“The best use of money as a motivator is to pay people enough to take the issue of money off the table: Pay people enough so that they’re not thinking about money and they’re thinking about the work. Once you do that, it turns out there are three factors that the science shows lead to better performance, not to mention personal satisfaction: autonomy, mastery, and purpose.”—Daniel Pink on the surprising science of motivation.
Millenials Aren't Lazy: They're Fucked
This is a chapter from my new book, Life Begins At Incorporation, which I am releasing in light of TIME’s trolling ass cover story on lazy, entitled Millenials. I don’t live with my parents and will not “save us all.”
“How come all we do is talk about money?” — Richie Rich
The Great Recession officially ended in 2009. How’s everybody doing? Did you need help uncorking the champagne?
Unless you are a one-percenter who followed an errant link on Twitter, you probably aren’t ordering Cristal for the table.
Our economy has been slowly gaining ground since we bottomed out in the 2008 job-pocalypse. That oughta be good for people, right? But, turns out 121 percent of income gains made in the recovery went to the top one percent of the country’s earners. I’m not sure how you can capture more than 100% of something. It sounds kind of greedy to me. An economist at Berkeley got to that number when figuring in the fact that incomes for most everyone else have dropped. Wages are down, household incomes are down, but don’t worry, these are the job creators were talking about. If you don’t have an employment scenario figured out just yet, wait a few minutes. I’m sure some rich guy needs someone to give his shoe-shine 121 percent of their effort.
Jobs, jobs, jobs! They’re everywhere. The problem with all this job-creation is the new jobs are all worse than our previous jobs, which, to be honest weren’t all that rad in the first place. Some jobs, they don’t even pay money, which is still a thing you need some of to live.
My mother spent the recession in multiple jobs, the most recent of which paid federal minimum wage. $7.25, baby! This is the reason why, when I hear well-paid pundits say that no one except high school kids work for minimum wage, I want to fly to their home, poop on their doorstep, and set it on fire.
Why does the Federal Reserve continue to insist that the economy is “improving” when it obviously is not?Fed finds economy improving across U.S.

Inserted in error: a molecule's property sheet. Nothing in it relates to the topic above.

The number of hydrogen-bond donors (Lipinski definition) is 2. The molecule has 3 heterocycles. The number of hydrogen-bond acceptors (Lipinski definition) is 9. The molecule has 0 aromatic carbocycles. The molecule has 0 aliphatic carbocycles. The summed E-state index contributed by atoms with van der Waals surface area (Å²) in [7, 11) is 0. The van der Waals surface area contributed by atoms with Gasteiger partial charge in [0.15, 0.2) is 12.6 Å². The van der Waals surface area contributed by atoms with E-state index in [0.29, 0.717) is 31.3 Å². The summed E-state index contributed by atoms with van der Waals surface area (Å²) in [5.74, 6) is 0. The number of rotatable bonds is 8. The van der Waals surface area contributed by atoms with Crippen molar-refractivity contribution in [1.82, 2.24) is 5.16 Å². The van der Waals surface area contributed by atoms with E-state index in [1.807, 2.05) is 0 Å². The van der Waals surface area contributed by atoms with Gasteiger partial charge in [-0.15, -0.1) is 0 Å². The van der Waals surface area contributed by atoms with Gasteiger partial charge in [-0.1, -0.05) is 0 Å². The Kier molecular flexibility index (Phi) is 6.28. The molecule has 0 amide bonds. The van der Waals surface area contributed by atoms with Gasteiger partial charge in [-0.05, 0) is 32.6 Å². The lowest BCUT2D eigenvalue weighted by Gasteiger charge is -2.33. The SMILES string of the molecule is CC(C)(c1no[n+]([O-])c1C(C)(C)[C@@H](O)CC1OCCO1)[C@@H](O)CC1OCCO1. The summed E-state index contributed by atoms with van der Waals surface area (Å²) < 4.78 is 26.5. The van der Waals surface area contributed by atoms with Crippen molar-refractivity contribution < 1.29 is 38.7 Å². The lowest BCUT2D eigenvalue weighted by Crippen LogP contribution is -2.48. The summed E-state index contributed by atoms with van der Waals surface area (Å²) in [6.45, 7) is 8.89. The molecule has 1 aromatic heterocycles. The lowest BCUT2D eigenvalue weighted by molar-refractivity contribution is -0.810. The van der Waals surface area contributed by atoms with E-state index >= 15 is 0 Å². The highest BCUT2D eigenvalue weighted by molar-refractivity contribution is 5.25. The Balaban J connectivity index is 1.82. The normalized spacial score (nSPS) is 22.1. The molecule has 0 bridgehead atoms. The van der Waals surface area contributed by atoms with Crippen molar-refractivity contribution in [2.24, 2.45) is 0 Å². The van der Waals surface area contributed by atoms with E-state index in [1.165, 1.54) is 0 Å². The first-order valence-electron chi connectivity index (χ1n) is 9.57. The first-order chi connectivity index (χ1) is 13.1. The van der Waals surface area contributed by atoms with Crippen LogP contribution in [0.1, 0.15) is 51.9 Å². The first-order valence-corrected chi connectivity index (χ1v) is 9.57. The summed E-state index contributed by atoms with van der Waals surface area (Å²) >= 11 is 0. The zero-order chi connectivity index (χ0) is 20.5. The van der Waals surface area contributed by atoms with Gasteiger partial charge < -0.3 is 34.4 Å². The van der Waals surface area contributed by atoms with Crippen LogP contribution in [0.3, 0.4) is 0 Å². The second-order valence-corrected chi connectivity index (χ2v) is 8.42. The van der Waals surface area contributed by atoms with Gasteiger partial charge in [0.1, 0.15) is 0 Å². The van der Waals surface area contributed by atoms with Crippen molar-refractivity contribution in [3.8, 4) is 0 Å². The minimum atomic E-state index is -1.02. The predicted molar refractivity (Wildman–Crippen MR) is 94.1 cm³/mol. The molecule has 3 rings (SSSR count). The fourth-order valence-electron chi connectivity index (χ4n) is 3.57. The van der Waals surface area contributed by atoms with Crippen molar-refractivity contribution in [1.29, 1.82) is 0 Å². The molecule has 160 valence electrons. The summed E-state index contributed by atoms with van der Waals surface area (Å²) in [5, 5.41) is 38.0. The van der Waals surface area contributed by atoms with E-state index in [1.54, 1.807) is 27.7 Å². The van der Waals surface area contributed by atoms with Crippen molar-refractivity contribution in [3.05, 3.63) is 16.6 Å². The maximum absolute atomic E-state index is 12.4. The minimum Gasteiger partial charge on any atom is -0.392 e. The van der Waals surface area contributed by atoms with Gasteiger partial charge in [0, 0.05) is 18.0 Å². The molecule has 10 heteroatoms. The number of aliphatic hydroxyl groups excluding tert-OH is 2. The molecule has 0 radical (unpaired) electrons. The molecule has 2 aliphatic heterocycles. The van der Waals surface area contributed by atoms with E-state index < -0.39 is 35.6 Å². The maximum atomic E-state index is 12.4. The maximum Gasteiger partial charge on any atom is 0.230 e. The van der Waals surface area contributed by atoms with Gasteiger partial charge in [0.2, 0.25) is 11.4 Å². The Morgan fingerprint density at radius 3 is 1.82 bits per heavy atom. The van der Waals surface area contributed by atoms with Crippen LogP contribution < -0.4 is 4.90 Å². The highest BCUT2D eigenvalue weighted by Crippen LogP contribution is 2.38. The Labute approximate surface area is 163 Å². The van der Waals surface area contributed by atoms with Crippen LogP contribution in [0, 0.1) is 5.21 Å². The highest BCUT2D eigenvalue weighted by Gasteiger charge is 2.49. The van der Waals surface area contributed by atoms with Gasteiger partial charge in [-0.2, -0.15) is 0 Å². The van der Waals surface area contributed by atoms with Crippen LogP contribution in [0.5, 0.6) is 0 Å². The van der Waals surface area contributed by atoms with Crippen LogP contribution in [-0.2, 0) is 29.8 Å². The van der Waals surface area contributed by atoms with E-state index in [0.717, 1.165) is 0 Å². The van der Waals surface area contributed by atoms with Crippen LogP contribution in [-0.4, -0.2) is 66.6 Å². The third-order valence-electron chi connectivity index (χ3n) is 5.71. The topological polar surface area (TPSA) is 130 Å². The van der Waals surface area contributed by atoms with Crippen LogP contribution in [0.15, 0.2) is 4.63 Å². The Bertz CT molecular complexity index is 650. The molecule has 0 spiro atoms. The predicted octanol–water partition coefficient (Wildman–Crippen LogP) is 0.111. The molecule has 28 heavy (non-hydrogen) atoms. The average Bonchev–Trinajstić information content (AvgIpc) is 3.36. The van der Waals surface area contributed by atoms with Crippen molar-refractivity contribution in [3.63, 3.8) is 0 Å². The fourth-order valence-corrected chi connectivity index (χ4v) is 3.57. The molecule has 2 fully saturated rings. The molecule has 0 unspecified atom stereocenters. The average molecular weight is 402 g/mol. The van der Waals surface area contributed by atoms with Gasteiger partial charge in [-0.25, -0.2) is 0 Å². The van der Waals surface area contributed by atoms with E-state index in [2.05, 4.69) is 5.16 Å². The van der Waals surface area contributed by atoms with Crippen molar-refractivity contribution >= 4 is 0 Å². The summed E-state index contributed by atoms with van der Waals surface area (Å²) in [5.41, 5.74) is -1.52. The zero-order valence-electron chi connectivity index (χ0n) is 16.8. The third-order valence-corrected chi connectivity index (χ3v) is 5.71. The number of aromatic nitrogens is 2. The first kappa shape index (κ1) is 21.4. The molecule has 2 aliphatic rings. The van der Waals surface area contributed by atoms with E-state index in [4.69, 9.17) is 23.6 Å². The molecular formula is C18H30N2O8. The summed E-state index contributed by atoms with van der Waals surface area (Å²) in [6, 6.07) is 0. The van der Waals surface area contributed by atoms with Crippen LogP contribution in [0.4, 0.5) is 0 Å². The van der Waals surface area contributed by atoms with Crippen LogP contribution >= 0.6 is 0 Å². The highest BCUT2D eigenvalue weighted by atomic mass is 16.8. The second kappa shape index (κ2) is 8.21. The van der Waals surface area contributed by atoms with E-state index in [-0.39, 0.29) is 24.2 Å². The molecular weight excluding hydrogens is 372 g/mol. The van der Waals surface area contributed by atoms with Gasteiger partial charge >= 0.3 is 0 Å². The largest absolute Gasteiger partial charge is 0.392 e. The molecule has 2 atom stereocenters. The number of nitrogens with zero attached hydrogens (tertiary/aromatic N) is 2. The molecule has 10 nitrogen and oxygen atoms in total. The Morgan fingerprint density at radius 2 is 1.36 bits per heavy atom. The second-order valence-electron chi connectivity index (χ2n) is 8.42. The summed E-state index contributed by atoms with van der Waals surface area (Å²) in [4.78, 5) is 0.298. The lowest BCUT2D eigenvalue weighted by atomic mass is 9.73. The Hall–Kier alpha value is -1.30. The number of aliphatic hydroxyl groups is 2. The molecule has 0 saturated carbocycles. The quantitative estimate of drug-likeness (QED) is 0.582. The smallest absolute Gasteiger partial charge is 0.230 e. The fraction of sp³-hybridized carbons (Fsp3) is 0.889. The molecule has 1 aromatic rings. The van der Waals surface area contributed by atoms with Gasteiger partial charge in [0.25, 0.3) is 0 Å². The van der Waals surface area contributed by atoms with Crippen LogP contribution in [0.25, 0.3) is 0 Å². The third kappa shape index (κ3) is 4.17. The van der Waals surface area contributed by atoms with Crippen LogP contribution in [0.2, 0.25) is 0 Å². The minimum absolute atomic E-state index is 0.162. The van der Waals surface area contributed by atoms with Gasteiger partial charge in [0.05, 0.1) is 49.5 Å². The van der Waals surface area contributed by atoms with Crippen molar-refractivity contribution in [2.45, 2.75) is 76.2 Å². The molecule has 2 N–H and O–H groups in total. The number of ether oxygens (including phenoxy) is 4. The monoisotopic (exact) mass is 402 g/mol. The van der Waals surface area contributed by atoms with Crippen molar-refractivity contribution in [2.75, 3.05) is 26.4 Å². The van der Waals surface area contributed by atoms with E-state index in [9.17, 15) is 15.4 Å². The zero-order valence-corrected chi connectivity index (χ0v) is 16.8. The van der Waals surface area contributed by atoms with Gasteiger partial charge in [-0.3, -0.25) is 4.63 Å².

by Paul Davidson
The nation’s economy proved surprisingly resilient the past six weeks despite the budget standoff in Congress, with activity expanding in all 12 Federal Reserve districts, the Fed said Wednesday.
The Fed’s Beige Book report said the New York and Philadelphia Federral Reserve bank districts have rebounded from the near-term effects of Superstorm Sandy, and the pace of growth picked up in the Boston, Richmond and Atlanta regions while slowing in St. Louis.
Still, uncertainty among businesses because of the so-called fiscal cliff of tax hikes and spending cuts — which was partially resolved early this month — dampened the retail outlook in some areas and prompted some employers to hold off hiring. And the economic slowdown in Europe hampered some manufacturing exports.
The Reality (are we a third world country?)….35 Statistics About The Working Poor In America That Will Blow Your Mind
by Michael Snyder
In America tonight, tens of millions of men and women will struggle to get to sleep because they are stressed out about not making enough money even though they are working as hard as they possibly can. They are called “the working poor”, and their numbers are absolutely exploding. As a recent Gallup poll showed, Americans are more concerned about the economy than they are about anything else. But why are Americans so stressed out about our economic situation if things are supposedly getting better? Well, the truth is that unemployment is not actually going down, and the real unemployment numbers are actually much worse than what is officially being reported by the government. But unemployment is only part of the story. Most American workers are still able to find jobs, but an increasing proportion of them are not able to make ends meet at the end of the month. Our economy continues to bleed good paying middle class jobs, and to a large degree those jobs are being replaced by low income jobs. Approximately one-fourth of all American workers make 10 dollars an hour or less at this point, and we see them all around us every day. They flip our burgers, they cut our hair and they take our money at the supermarket. In many homes, both parents are working multiple jobs, and yet when a child gets sick or a car breaks down they find that they don’t have enough money to pay the bill. Many of these families have gone into tremendous amounts of debt in order to try to stay afloat, but once you get caught in a cycle of debt it can be incredibly difficult to break out of that.